ANOREXIA AND SUBSTANCE ABUSE
Anorexia is one of the most common types of eating disorder. It affects nearly three million Americans and over twenty percent of anorexia-related deaths are the result of suicide. About half of anorexia patients have comorbid anxiety disorders, including obsessive-compulsive disorder and social phobia and about 33-50 percent of anorexia patients have a comorbid mood disorder, such as depression. Anorexia is characterized by an obsessive desire to lose weight by refusing to eat. It is often closely to linked to certain kinds of addiction and substance abuse.
Anorexia is manifested through extreme behavior which results in rather obvious signs and symptoms. If there’s one silver lining with this illness, it’s that it may be easier to detect than other types of mental disorder. While each person’s anorexia symptoms are unique according to the scope and severity of their condition, some of the more common signs include:
- Extreme Weight Loss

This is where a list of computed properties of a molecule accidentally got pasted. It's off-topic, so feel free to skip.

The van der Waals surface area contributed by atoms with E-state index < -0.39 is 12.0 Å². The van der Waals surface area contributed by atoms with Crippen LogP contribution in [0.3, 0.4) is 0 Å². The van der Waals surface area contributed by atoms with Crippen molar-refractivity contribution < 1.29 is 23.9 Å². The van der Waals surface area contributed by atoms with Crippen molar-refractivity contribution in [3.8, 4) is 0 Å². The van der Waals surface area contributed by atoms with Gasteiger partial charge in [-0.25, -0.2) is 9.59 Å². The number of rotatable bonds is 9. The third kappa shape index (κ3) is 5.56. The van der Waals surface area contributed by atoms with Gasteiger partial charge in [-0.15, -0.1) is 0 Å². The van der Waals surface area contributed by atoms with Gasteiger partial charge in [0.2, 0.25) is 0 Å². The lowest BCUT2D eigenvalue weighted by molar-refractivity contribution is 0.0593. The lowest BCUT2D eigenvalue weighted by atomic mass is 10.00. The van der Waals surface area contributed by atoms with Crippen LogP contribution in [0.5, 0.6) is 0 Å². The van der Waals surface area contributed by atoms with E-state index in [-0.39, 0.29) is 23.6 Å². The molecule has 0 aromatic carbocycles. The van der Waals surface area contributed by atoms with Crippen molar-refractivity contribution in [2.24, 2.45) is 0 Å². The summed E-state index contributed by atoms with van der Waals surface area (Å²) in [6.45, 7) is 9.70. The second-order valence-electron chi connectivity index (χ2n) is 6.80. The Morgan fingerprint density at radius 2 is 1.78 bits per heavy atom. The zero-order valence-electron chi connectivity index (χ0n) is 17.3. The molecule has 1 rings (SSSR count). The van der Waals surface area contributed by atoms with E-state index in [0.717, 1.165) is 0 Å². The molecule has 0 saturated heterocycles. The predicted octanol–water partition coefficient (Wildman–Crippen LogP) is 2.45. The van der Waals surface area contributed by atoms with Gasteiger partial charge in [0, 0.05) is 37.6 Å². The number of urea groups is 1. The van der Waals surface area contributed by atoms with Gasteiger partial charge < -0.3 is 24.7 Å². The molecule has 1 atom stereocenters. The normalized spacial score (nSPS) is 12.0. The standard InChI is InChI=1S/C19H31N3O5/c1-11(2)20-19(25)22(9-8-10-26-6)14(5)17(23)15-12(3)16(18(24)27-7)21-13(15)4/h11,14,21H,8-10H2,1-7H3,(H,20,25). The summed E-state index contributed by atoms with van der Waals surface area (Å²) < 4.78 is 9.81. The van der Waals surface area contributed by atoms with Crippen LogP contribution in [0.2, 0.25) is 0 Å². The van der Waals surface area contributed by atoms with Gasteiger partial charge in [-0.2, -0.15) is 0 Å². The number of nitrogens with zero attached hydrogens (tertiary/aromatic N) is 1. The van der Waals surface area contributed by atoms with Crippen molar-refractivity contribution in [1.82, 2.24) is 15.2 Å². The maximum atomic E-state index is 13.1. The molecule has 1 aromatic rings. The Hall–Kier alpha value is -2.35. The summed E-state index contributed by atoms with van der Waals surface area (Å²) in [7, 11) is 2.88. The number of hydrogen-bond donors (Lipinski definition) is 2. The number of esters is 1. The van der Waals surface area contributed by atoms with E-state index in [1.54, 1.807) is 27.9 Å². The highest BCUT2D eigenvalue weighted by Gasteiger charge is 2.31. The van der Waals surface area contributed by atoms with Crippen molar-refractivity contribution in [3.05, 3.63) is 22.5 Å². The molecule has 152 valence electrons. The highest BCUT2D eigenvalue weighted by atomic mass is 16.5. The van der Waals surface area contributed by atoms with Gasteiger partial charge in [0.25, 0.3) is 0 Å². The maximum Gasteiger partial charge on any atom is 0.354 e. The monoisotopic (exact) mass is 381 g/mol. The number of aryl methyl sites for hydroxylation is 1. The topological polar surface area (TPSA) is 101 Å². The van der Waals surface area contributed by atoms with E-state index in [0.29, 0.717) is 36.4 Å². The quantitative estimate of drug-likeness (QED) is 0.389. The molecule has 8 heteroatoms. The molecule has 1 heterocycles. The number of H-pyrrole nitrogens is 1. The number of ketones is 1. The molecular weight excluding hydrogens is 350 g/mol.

- Tooth Decay
- Refusal to Eat During Meal Time
- Binge Eating
- Compulsive Behavior
- Social Isolation
Women suffer from eating disorder at twice the rate of men. If you or someone you care about are suffering from these or any other symptoms related to anorexia, it’s important to get treatment right away to avoid any further health issues.
Prolonged and untreated anorexia creates an enormous variety of physical and psychological health issues, the exact scope of which will vary in each individual patient. Some of the more common effects of anorexia include, but are not limited to:
- Fatigue Due to Malnutrition
- Organ Failure
- Dental Issues
- Heart Failure
- Brain Damage
- Gastrointestinal Issues
Anorexia can also lead to more extreme psychological issues like depression, anxiety, trauma and the deepening of low self-esteem. Lifestyle issues include decline in professional or academic performance and the deterioration of romantic relationships. Anorexia is closely linked to distorted body images and dysfunctional self-perception.